Class: Actinopterygii Order: Lophiiformes Number of families: 18 families
The first spine of the dorsal (DOOR-suhl) fin of anglerfishes serves as a fishing, or angling, rod and lure for attracting prey, animals hunted and caught for food. The dorsal fin is the one along the midline of the back. The fishes use muscles at the base of the rod to move it rapidly, thrashing the lure above or in front of the anglerfish's mouth. In some anglerfishes the lure may be a simple bulb, but in others it is quite elaborate. In many deep-sea anglerfishes, the lure glows. In forms that live in sunlit regions, the lure may resemble a shrimp or even a fish. The bases of the pectoral (PECK-ter-uhl) fins of anglerfishes are so long that the fins appear to be at the end of long, jointed arms. The pectoral fins are the front pair and correspond to the front legs of four-footed animals. The color and size of anglerfishes vary greatly. Many bottom-dwelling anglerfishes have camouflage coloring, but the midwater forms are usually very dark brown or black. The length ranges from a few inches (centimeters) to several feet (about 2 meters).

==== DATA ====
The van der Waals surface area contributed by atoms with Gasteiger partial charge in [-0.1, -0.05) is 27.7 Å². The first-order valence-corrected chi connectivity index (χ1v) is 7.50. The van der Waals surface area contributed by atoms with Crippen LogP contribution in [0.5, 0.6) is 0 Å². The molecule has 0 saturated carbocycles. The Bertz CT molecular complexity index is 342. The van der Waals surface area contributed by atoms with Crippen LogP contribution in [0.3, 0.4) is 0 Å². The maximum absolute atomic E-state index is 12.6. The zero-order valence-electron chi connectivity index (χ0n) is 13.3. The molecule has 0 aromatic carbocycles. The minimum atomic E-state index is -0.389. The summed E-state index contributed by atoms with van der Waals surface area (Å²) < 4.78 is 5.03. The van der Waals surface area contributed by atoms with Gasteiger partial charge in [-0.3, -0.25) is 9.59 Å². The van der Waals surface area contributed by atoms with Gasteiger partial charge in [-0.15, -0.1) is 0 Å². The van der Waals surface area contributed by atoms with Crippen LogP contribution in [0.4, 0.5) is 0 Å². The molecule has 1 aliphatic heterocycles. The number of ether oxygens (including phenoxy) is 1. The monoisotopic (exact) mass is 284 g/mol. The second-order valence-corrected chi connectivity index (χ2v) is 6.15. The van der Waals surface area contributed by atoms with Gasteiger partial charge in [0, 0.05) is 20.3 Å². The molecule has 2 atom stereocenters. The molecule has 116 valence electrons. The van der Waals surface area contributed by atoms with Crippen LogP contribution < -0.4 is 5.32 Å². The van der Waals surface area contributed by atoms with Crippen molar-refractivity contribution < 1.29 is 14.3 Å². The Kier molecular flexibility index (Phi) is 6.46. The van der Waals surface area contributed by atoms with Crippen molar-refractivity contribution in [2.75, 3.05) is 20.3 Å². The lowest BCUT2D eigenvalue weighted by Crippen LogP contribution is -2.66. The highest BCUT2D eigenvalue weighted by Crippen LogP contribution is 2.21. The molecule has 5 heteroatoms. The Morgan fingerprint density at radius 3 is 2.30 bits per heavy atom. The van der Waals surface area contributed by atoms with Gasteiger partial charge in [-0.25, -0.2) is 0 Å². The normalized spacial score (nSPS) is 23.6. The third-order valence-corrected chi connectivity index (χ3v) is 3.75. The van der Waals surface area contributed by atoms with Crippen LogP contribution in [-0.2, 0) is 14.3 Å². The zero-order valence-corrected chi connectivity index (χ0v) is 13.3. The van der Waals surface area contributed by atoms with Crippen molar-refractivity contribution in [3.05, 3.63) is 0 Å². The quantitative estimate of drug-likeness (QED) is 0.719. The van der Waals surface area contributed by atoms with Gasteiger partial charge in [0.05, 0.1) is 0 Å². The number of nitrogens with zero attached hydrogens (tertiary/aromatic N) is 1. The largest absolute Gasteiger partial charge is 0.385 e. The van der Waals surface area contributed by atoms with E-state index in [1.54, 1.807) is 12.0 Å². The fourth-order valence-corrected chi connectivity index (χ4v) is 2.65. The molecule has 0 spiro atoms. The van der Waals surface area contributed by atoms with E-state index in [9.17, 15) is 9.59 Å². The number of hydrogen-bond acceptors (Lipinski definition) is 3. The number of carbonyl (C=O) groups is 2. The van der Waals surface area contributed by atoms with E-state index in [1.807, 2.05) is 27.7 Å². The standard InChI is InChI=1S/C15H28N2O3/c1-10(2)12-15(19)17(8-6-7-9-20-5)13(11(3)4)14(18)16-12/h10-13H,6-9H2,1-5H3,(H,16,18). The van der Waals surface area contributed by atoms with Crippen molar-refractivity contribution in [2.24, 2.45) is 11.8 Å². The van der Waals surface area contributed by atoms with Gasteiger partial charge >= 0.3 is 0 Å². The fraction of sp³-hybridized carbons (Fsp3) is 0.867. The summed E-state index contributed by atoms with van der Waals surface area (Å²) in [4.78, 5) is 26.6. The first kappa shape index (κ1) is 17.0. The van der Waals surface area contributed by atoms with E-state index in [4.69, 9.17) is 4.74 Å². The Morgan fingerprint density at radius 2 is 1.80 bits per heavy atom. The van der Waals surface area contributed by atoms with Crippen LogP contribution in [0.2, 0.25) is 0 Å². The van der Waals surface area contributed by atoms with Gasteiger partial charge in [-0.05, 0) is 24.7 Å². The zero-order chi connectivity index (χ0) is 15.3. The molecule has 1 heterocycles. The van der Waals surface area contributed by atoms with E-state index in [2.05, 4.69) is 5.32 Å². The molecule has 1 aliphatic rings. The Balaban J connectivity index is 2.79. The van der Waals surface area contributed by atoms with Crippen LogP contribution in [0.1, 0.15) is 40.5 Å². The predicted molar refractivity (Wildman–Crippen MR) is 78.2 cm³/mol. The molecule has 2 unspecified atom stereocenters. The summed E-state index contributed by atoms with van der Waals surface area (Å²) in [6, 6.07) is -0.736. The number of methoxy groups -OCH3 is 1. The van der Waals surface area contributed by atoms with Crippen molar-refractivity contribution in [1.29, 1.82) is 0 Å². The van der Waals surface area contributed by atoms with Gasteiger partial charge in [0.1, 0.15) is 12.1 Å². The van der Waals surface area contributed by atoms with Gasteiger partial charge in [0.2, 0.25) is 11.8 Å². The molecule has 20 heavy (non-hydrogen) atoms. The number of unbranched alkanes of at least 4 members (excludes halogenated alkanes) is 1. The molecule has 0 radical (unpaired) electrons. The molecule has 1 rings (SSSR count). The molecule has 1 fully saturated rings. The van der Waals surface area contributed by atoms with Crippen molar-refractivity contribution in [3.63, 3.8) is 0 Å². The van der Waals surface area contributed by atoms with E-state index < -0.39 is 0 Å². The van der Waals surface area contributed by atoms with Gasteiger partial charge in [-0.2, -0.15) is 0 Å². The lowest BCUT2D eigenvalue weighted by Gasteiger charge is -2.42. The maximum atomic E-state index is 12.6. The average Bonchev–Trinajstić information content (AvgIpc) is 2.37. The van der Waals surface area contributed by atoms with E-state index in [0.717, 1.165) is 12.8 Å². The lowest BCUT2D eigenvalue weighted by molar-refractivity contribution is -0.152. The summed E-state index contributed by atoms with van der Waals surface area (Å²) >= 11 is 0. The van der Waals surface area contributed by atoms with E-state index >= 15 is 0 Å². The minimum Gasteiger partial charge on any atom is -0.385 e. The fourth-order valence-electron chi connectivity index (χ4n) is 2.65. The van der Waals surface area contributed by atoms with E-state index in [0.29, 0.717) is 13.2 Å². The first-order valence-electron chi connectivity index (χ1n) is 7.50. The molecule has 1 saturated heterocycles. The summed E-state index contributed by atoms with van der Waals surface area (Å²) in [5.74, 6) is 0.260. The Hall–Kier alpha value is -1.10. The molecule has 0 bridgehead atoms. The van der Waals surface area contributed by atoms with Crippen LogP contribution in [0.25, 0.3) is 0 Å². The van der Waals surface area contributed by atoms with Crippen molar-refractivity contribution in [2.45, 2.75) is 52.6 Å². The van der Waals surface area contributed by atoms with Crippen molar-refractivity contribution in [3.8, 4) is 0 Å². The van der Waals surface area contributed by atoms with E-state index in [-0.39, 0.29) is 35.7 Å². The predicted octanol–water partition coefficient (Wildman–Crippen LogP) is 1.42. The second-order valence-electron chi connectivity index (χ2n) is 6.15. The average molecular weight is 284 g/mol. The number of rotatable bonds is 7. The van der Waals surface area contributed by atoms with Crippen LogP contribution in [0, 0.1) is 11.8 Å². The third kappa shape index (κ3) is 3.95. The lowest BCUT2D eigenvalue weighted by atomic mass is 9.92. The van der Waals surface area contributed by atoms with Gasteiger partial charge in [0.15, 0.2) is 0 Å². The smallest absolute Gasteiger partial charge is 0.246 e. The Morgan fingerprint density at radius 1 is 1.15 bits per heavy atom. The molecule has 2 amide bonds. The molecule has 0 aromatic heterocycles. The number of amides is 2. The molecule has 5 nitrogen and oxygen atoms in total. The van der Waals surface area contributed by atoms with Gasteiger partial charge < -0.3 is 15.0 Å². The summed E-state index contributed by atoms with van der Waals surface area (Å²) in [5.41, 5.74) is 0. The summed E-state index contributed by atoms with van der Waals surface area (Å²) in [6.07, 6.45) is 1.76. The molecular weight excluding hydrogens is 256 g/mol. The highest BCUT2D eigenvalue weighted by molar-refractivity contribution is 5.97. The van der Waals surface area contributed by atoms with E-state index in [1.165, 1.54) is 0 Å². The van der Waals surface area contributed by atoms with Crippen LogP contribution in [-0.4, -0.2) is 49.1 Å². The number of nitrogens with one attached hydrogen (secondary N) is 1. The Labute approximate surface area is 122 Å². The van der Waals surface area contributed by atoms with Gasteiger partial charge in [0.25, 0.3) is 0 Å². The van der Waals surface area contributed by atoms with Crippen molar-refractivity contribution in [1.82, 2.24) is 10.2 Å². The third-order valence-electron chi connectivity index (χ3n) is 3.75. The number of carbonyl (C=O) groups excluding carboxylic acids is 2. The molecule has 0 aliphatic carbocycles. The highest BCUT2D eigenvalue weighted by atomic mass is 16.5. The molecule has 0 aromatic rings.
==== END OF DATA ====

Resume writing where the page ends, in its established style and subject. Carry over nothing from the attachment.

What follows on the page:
Anglerfishes live all over the world.
phylum class subclass • order monotypic order suborder family
Most anglerfishes live in the deep ocean. Some live in open water in middle depths. Others are bottom dwellers. A few anglerfishes enter shallows, and many live in coral reefs.
WHY IS FISHING CALLED ANGLING?
In the old days in England the word angle meant "fish hook." Angling is the sport of catching fish with a hook, as opposed to a net or one's hands. Anglers are people who like this sport.
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